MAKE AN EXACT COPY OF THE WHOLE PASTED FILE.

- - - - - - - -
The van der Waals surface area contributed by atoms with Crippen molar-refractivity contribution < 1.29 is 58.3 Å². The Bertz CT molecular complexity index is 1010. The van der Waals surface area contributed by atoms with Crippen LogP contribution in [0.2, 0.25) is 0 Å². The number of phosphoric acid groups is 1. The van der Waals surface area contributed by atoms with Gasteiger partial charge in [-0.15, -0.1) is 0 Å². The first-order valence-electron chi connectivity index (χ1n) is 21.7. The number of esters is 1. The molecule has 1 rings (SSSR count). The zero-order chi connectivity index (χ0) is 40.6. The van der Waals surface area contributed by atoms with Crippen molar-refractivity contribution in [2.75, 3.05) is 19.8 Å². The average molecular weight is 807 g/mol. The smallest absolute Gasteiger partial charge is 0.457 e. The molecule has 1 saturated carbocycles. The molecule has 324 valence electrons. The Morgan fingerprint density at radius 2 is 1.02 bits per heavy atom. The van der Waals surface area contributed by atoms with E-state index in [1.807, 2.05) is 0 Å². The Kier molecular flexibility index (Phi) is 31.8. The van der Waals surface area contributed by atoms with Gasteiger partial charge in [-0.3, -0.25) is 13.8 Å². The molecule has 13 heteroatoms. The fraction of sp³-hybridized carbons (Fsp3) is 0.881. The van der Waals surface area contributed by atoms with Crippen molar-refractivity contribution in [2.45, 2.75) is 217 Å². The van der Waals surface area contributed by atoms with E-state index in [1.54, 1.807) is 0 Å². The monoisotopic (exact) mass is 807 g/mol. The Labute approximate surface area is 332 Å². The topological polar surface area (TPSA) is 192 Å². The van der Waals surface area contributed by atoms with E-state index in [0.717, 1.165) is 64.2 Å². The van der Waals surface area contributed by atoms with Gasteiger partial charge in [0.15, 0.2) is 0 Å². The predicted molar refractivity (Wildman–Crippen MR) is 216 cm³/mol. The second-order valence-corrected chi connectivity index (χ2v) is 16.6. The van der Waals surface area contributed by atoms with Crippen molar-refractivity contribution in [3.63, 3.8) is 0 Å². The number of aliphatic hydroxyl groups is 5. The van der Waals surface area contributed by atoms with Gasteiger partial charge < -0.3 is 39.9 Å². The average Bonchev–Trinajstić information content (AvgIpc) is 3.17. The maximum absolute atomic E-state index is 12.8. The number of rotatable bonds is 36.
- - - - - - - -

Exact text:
The van der Waals surface area contributed by atoms with Crippen molar-refractivity contribution < 1.29 is 58.3 Å². The Bertz CT molecular complexity index is 1010. The van der Waals surface area contributed by atoms with Crippen LogP contribution in [0.2, 0.25) is 0 Å². The number of phosphoric acid groups is 1. The van der Waals surface area contributed by atoms with Gasteiger partial charge in [-0.15, -0.1) is 0 Å². The first-order valence-electron chi connectivity index (χ1n) is 21.7. The number of esters is 1. The molecule has 1 rings (SSSR count). The zero-order chi connectivity index (χ0) is 40.6. The van der Waals surface area contributed by atoms with Crippen molar-refractivity contribution in [2.75, 3.05) is 19.8 Å². The average molecular weight is 807 g/mol. The smallest absolute Gasteiger partial charge is 0.457 e. The molecule has 1 saturated carbocycles. The molecule has 324 valence electrons. The Morgan fingerprint density at radius 2 is 1.02 bits per heavy atom. The van der Waals surface area contributed by atoms with E-state index in [1.807, 2.05) is 0 Å². The Kier molecular flexibility index (Phi) is 31.8. The van der Waals surface area contributed by atoms with Gasteiger partial charge in [-0.3, -0.25) is 13.8 Å². The molecule has 13 heteroatoms. The fraction of sp³-hybridized carbons (Fsp3) is 0.881. The van der Waals surface area contributed by atoms with Crippen molar-refractivity contribution in [2.45, 2.75) is 217 Å². The van der Waals surface area contributed by atoms with E-state index in [1.54, 1.807) is 0 Å². The monoisotopic (exact) mass is 807 g/mol. The Labute approximate surface area is 332 Å². The topological polar surface area (TPSA) is 192 Å². The van der Waals surface area contributed by atoms with E-state index in [0.717, 1.165) is 64.2 Å². The van der Waals surface area contributed by atoms with Gasteiger partial charge in [0.15, 0.2) is 0 Å². The predicted molar refractivity (Wildman–Crippen MR) is 216 cm³/mol. The second-order valence-corrected chi connectivity index (χ2v) is 16.6. The van der Waals surface area contributed by atoms with Crippen molar-refractivity contribution in [3.63, 3.8) is 0 Å². The number of aliphatic hydroxyl groups is 5. The van der Waals surface area contributed by atoms with Gasteiger partial charge < -0.3 is 39.9 Å². The average Bonchev–Trinajstić information content (AvgIpc) is 3.17. The maximum absolute atomic E-state index is 12.8. The number of rotatable bonds is 36.